Greg R. Haskins
There have been many definitions of critical thinking. From a practical perspective, itmay be defined as:
A process by which we use our knowledge and intelligence to effectively arrive at the most reasonable and justifiable positions on issues, and which endeavors to identify and overcome the numerous hindrances to rational thinking.
Not everyone values the need for critical thinking. Often, being methodically objective isviewed as cold, sterile, and worst of all, boring. To those who say “Have faith and letyour feelings guide you to the truth,” or “Don’t let facts get in the way of an inspiring orinteresting story,” these words will probably not resonate. But for those who trulyunderstand and appreciate the importance of critical thinking, this paper, including theattached tables, can become a useful reference for daily life.Just because you are intelligent orhave great knowledge does not meanyou can think critically. A profoundgenius may have the most irrational ofbeliefs or the most unreasonable ofopinions. Critical thinking is about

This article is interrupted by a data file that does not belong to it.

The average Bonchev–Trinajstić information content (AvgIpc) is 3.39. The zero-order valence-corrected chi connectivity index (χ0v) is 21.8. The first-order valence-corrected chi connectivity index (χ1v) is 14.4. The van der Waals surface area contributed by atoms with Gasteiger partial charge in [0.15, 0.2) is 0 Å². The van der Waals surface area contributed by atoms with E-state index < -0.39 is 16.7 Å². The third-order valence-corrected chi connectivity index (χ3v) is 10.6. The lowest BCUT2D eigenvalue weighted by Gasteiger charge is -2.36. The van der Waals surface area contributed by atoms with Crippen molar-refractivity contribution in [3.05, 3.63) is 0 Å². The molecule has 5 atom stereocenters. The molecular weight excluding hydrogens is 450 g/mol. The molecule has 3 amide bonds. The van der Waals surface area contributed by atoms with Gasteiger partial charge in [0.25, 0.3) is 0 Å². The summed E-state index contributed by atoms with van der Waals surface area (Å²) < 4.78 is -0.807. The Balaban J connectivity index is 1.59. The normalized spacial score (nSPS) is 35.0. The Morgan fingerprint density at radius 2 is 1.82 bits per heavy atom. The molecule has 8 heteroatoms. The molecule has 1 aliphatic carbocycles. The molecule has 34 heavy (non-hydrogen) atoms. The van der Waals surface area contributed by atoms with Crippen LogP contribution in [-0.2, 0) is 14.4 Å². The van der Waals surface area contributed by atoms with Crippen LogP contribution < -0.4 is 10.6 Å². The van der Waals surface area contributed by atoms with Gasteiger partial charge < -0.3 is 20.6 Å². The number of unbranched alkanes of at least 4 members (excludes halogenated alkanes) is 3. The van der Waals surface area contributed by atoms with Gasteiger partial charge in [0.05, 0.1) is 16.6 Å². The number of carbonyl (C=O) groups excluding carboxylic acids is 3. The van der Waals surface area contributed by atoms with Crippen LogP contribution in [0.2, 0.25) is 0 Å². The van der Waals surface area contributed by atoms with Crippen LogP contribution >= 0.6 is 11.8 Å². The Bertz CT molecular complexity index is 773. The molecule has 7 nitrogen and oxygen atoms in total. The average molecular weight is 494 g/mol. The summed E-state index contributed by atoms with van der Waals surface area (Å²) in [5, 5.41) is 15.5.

we use our intelligence andknowledge to reach objective andrationale viewpoints. Opinions andbeliefs based on critical thinking standon firmer ground compared to thoseformulated through less rationalprocesses. Additionally, criticalthinkers are usually better equipped tomake decisions and solve problemscompared to those who lack thisability.Figure 1 presents a very simplifiedmodel of the human understandingprocess. Basically, our
(Step 3) synthesize our
(Step 2) of
(Step 1)in the context of our
basic emotional needs
(Step 3A) and our
values and principles
(Step 3B) in order to reach
(Step 4) about anything in life. Critical thinking is just one sub-process of the thinking processes step that people may or may not employin order to reach conclusions.Critical thinking is more than thinking
; it also means thinking
. There is an important distinction. Logic and analysis areessentially philosophical and mathematical concepts, whereas thinking rationally andobjectively are broader concepts that also embody the
fields of psychology and
The Human Understanding Process
What really existsand happens outside theconfines of our own minds.
3B. Values &Principles:
Ourpreconceivedideas of what isimportant versusnot important andwhat is rightversus wrong.
How we senseor experience
3. Thinking Processes:
Howwe synthesize our
in order to create ideas &draw
may or may notemploy
Our resultingopinions, claims, beliefs, andunderstanding of facts.